Some thoughts:

    • I’m getting the Macbook. This is exactly what I want, as frequent readers know. I’m going for the more expensive model, in space gray.
    • I’m getting an Apple Watch. What can I say, I’m curious. I won’t spring for one of the more expensive ones though, most likely the larger Sport model, but I might just as well end up getting this one. I’ve got some time to decide, since it’s not launching in Sweden in phase 1. Pricing as expected, by the way. Wish I’d posted about that before the event, for some link love…
    • I already own an Apple TV, and I’m happy with it, but it needs some love. HBO Now is a big deal in the US, and it might be the final push some people need to cut the cord.
    • ResearchKit is intriguing, and I like that Apple’s open sourcing more and more stuff, although to be fair they’ve done that for quite some time. I’m optimistic, I like the sentiment, but they’ve a long way to go here.
    • 700 million iPhones are a lot of iPhones. Just wanted to remind you of that.

    How about you? Tell @tdh on Twitter, if you feel like sharing your thoughts.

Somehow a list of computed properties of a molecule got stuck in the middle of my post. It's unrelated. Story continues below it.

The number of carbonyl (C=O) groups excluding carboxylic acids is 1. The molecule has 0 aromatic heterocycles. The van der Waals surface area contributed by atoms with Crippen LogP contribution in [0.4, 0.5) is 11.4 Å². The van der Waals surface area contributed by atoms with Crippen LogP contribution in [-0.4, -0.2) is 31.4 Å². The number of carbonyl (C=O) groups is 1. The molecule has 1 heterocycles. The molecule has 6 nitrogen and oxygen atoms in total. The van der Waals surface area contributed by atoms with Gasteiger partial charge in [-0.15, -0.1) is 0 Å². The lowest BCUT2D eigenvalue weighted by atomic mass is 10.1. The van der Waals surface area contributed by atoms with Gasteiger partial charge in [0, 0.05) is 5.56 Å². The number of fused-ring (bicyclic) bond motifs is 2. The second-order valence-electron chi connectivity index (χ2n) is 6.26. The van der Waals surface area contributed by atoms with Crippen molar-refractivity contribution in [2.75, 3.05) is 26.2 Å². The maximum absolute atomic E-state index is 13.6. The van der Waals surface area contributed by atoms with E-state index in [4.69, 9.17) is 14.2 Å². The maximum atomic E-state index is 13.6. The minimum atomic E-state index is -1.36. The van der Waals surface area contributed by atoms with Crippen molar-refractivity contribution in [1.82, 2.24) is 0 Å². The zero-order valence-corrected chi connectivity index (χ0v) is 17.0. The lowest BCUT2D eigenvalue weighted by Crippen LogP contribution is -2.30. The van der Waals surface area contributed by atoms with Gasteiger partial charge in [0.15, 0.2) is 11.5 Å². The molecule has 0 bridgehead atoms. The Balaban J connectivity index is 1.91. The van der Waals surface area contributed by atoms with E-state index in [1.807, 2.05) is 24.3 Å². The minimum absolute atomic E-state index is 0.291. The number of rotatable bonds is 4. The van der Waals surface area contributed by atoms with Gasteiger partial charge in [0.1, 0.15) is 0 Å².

• GigaOM halting operations

    GigaOM halting operations due to lack of funds. Founder Om Malik, who’s not with the company anymore, published a short statement, where this is from:

    There will be time for postmortems, but not today. Today, I want to thank all the people who make (and have helped make) Gigaom. Their role in this journey was what really made it all worth it. They are great people and they will all do great work wherever they go. I want to thank our investors who believed in the business long before it became fashionable. And most importantly, I want to thank you dear readers for coming along on this trip of a lifetime.

    I briefly wrote for GigaOm back in the day. Sad to see it decline, and go. It used to be a force in the tech sphere. These days, not so much perhaps.

  • The $1,000 vinyl

    Wired’s story about hot press vinyl is an interesting read. As always, sound quality is a complicated – and personal – topic.